It is unquestionably correct that one may not be convicted of murder unless the Commonwealth establishes every essential element of the crime beyond a reasonable doubt: Commonwealth v. Radford, 428 Pa. 279, 236 A.2d 802 (1968). And, one such required element is the causal connection between the death and the criminal act: Commonwealth v. Embry, 441 Pa. 183, 272 A.2d 178 (1971). Relying on Embry, the appellants contend Dr. Sieracki's testimony was insufficient, as a matter of law, to establish the required causal connection instantly.
In Embry, a seventy-one-year-old woman was set upon and robbed of her purse by three youths. Upon her arrival at a hospital, she was pronounced dead. The pathologist who performed an autopsy found death was due to a myocardial infraction, commonly called a "heart attack". The felons were charged with murder, and at trial the pathologist testified on direct examination, that, despite the existence of a past history of cardiac-related problems on the part of the victim, he concluded "with a reasonable degree of medical certainty" that the emotional stress occasioned by the purse snatching and ensuing struggle caused the heart attack. However, on cross-examination, the witness said that while he was certain the heart attack caused the death, he was not convinced beyond a reasonable doubt that the purse snatching and the ensuing struggle produced the stress which, in turn, could have caused the heart attack. We ruled this testimony, in itself, was legally insufficient to establish the required causal connection beyond a reasonable doubt.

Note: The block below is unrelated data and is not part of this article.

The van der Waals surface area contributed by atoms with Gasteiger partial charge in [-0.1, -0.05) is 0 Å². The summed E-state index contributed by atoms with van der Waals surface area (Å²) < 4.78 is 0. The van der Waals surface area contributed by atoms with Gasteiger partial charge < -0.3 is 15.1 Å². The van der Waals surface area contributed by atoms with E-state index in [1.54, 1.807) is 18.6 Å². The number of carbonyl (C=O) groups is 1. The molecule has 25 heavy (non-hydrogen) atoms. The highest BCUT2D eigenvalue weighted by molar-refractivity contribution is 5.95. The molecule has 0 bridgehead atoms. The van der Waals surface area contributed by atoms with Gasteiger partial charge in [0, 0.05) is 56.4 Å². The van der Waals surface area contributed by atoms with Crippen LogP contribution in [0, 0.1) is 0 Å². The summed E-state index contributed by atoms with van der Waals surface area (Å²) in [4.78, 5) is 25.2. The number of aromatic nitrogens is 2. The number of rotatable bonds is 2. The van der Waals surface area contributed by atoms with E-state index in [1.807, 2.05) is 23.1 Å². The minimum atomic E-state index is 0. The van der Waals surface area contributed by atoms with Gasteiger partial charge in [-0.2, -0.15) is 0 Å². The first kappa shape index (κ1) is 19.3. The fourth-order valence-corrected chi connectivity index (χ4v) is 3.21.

Embry is not the present case. Therein, the testimony of the medical witness was fraught with doubt. Although, he did on direct examination express the conclusion "with a reasonable degree of medical certainty" that the stress occasioned by the purse snatching and the ensuing struggle caused the heart attack, on cross-examination he admitted that because of the victim's past medical history, there was a reasonable doubt as to what caused the heart attack. Herein, the medical witness showed on the basis of the autopsy findings, there was an unbroken chain between the head injuries and McCall's death. Moreover, he was able to state this conclusion with a reasonable degree of medical certainty and beyond any reasonable doubt that he could find from his medical experience. This was sufficient to meet the Commonwealth's burden of proof as to causal connection.
It was not necessary, as appellants contend, that the witness state it was his conclusion beyond a reasonable doubt the head injuries caused McCall's death. "Beyond a reasonable doubt" is a legal standard. Medical causation and legal causation are qualitatively different in their application. See 9 Duq. L. Rev. 542 (1971). Whether the Commonwealth's evidence is sufficient to warrant a finding of causal connection is initially a legal question for the court, but whether it is persuasive beyond a reasonable doubt is for the jury to say. In view of the testimony of the medical witness and that depicting the vicious assault on McCall by appellants, we cannot say, as a matter of law, that the jury improperly concluded the appellants caused McCall's death through violent means.
Finally, it is urged the verdict was against the weight of the evidence. This contention is intertwined with the primary contention that the Commonwealth's evidence was not adequate to establish the required causal connection beyond a reasonable doubt. While a pathologist called as a defense witness expressed the opinion based on his study of the autopsy report, certain exhibits offered at trial and some of the testimony in court, that "any or all of these skull injuries . . . could have occurred in the automobile accident," we are not persuaded this rendered the jury's verdict against the weight of the evidence. Under the circumstances, it was for the jury to resolve the conflicts in the testimony.